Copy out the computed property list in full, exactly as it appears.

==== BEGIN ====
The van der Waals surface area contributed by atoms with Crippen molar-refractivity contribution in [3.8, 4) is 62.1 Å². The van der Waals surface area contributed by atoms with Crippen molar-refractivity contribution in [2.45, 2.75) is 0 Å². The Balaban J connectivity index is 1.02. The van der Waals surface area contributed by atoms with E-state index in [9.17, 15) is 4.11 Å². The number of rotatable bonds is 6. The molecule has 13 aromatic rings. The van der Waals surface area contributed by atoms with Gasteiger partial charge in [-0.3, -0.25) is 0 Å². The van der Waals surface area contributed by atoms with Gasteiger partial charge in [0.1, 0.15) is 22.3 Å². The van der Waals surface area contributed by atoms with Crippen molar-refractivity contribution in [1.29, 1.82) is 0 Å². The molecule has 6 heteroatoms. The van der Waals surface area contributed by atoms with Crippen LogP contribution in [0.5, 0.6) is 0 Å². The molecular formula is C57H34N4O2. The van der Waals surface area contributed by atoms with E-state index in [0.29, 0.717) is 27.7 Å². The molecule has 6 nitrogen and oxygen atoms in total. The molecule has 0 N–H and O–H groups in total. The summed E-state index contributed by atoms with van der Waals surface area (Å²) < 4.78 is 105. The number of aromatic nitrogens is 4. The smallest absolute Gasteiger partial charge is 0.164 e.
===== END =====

The van der Waals surface area contributed by atoms with Crippen molar-refractivity contribution in [3.8, 4) is 62.1 Å². The van der Waals surface area contributed by atoms with Crippen molar-refractivity contribution in [2.45, 2.75) is 0 Å². The Balaban J connectivity index is 1.02. The van der Waals surface area contributed by atoms with E-state index in [9.17, 15) is 4.11 Å². The number of rotatable bonds is 6. The molecule has 13 aromatic rings. The van der Waals surface area contributed by atoms with Gasteiger partial charge in [-0.3, -0.25) is 0 Å². The van der Waals surface area contributed by atoms with Gasteiger partial charge in [0.1, 0.15) is 22.3 Å². The van der Waals surface area contributed by atoms with Crippen molar-refractivity contribution in [1.29, 1.82) is 0 Å². The molecule has 6 heteroatoms. The van der Waals surface area contributed by atoms with Crippen LogP contribution in [0.5, 0.6) is 0 Å². The molecular formula is C57H34N4O2. The van der Waals surface area contributed by atoms with E-state index in [0.29, 0.717) is 27.7 Å². The molecule has 6 nitrogen and oxygen atoms in total. The molecule has 0 N–H and O–H groups in total. The summed E-state index contributed by atoms with van der Waals surface area (Å²) < 4.78 is 105. The number of aromatic nitrogens is 4. The smallest absolute Gasteiger partial charge is 0.164 e.